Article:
1. What is biological psychology?
Biopsychology is the scientific study of the biology of behavior—see Dewsbury (1991). Some refer to this field as psychobiology, behavioral biology, or behavioral neuroscience; but I prefer the term biopsychology because it denotes a biological approach to the study of psychology rather than a psychological approach to the study of biology (Pinel, 2009). Another interesting definition came from Linda Walsh who is a professor of psychology at the University of Norther Iowa. She simply stated Bio-psychologists study the biological events - genetic, neural, endocrine- that underlies each and every one of our thoughts, feelings, and actions (Walsh, 2011).
2. What is the historical development of biological psychology?
The history of biological psychology can be traced back as far as Avicenna (980-1037 CE) Avicenna was a physician who recognized in the treatment of illness involving emotions and is attributed to creating a method in which there is a correlation between heart rate and inner feelings. This discipline continued through the eighteenth and nineteenth centuries. William James (1890) states that an understanding of psychology is something that should include an understanding in biology (New World Encylopedia , 2007).
3. Name one to three important theorists associated with biological psychology.
Three important theorist that can be associated with biological psychology are Avicenna as described above was instrumental in stating that mood disorders occur when there is a change in breath. When one is happy there is an increase in breathing thus increasing the amount of moisture causing the brain to lose control over rational matters, which lead to mental disorders. Another theorist associated with biological psychology is Rene’ Descartes. He was first to clearly identify the mind has a consciousness and is self-aware leaving the brain to be a tool for intelligence. Descartes also elaborated on a theory in which the pneumatics of bodily fluids could explain reflexes and other motor behavior. Edward Osborne Wilson has been noted for his work unifying sciences of physics and rules of basic biology. Wilson often admitted he could be wrong and challenged those around him to prove him wrong. (Encyclopedia of World Biography, 2004)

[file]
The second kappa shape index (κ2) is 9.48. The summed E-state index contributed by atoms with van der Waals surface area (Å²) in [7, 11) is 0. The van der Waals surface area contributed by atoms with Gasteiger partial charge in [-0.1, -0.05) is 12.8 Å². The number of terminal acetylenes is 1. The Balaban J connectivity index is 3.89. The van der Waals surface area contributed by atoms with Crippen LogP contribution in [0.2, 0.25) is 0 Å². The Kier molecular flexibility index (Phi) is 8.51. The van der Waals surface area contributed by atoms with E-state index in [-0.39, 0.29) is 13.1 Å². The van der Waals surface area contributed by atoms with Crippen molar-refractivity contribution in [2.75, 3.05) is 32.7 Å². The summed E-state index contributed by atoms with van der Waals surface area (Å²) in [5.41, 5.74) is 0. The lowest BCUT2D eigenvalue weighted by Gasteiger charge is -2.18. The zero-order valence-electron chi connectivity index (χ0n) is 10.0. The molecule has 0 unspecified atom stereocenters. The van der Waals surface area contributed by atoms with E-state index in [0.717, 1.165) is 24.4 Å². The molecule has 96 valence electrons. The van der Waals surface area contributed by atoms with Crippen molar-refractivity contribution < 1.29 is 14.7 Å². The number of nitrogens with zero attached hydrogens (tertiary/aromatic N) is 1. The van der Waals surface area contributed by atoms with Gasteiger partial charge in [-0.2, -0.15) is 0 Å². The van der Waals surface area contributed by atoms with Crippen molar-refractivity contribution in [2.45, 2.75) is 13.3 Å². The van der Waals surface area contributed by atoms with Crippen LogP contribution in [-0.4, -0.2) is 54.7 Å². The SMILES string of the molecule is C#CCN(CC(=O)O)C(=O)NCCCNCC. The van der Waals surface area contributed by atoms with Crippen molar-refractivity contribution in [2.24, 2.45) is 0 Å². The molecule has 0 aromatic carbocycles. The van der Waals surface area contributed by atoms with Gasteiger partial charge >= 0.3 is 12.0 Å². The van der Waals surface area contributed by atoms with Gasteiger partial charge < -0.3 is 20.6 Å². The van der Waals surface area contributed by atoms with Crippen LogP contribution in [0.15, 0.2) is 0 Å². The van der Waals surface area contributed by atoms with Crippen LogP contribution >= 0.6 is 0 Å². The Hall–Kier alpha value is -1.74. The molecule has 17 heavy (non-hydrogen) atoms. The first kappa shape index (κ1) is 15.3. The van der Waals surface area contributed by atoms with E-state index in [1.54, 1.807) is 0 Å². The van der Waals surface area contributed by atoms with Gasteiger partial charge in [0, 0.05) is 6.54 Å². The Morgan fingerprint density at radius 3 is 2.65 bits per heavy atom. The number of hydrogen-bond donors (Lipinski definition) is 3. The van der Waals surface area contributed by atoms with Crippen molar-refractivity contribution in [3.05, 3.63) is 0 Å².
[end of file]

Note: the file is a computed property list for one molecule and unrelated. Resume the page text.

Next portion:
4. Describe the relationship between biological psychology and other fields in psychology and neuroscience.
Biological psychology is defined as the scientific study of the biological bases of behavior and mental states. Both neuroscience and biological study both the nervous system by using things like MEG’s and fMRI’s. One may have a hard time saying neuroscience and biological psychology are one in the same. I have heard them interchanged since I wanted to become a psychologist.
Another process that could be directly linked to biological psychology could be neuropsychology. Neuropsychology is a division of the science that attempts to understand the way structure and function of the brain relate to behavior and psychological processes.
5. Describe the major underlying assumptions of a biopsychological approach.
Anyone can suffer from a mental illness if they are subjected to enough trauma. Mental illness can be created along a range of severity beginning with borderline issues to psychosis. There can be a mixture of harmful environments to psychic conflict to cause a mental illness. There is a boundary between insanity and normality.